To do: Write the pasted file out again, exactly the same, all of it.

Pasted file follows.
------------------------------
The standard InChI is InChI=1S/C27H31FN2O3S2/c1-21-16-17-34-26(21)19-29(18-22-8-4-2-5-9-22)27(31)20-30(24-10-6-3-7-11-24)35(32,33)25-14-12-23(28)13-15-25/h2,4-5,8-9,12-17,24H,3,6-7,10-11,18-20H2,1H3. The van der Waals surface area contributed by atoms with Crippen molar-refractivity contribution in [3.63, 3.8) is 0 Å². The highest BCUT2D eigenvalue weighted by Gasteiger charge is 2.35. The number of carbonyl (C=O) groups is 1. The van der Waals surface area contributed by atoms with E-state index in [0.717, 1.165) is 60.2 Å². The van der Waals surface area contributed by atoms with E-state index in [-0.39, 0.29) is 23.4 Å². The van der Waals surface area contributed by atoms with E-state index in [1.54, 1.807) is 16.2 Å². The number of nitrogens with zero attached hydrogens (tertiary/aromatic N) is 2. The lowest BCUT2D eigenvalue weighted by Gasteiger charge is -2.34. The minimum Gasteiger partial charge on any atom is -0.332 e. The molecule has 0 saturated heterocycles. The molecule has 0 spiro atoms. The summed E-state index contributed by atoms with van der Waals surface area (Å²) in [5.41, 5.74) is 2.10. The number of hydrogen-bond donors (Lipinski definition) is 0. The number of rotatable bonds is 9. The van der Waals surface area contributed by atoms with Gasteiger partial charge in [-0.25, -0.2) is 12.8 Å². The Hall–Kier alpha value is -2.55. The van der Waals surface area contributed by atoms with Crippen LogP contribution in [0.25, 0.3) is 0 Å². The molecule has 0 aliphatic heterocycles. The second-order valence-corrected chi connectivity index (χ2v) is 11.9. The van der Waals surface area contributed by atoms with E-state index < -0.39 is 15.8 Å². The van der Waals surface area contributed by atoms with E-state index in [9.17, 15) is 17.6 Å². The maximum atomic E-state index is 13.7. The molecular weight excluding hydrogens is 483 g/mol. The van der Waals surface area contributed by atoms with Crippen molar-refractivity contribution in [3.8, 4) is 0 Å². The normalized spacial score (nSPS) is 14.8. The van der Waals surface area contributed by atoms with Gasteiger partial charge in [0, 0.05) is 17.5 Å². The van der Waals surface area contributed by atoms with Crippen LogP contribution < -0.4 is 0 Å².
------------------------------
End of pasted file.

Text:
The standard InChI is InChI=1S/C27H31FN2O3S2/c1-21-16-17-34-26(21)19-29(18-22-8-4-2-5-9-22)27(31)20-30(24-10-6-3-7-11-24)35(32,33)25-14-12-23(28)13-15-25/h2,4-5,8-9,12-17,24H,3,6-7,10-11,18-20H2,1H3. The van der Waals surface area contributed by atoms with Crippen molar-refractivity contribution in [3.63, 3.8) is 0 Å². The highest BCUT2D eigenvalue weighted by Gasteiger charge is 2.35. The number of carbonyl (C=O) groups is 1. The van der Waals surface area contributed by atoms with E-state index in [0.717, 1.165) is 60.2 Å². The van der Waals surface area contributed by atoms with E-state index in [-0.39, 0.29) is 23.4 Å². The van der Waals surface area contributed by atoms with E-state index in [1.54, 1.807) is 16.2 Å². The number of nitrogens with zero attached hydrogens (tertiary/aromatic N) is 2. The lowest BCUT2D eigenvalue weighted by Gasteiger charge is -2.34. The minimum Gasteiger partial charge on any atom is -0.332 e. The molecule has 0 saturated heterocycles. The molecule has 0 spiro atoms. The summed E-state index contributed by atoms with van der Waals surface area (Å²) in [5.41, 5.74) is 2.10. The number of hydrogen-bond donors (Lipinski definition) is 0. The number of rotatable bonds is 9. The van der Waals surface area contributed by atoms with Gasteiger partial charge in [-0.25, -0.2) is 12.8 Å². The Hall–Kier alpha value is -2.55. The van der Waals surface area contributed by atoms with Crippen LogP contribution in [0.25, 0.3) is 0 Å². The molecule has 0 aliphatic heterocycles. The second-order valence-corrected chi connectivity index (χ2v) is 11.9. The van der Waals surface area contributed by atoms with E-state index < -0.39 is 15.8 Å². The van der Waals surface area contributed by atoms with E-state index in [9.17, 15) is 17.6 Å². The maximum atomic E-state index is 13.7. The molecular weight excluding hydrogens is 483 g/mol. The van der Waals surface area contributed by atoms with Crippen molar-refractivity contribution in [3.8, 4) is 0 Å². The normalized spacial score (nSPS) is 14.8. The van der Waals surface area contributed by atoms with Gasteiger partial charge in [0, 0.05) is 17.5 Å². The van der Waals surface area contributed by atoms with Crippen LogP contribution < -0.4 is 0 Å².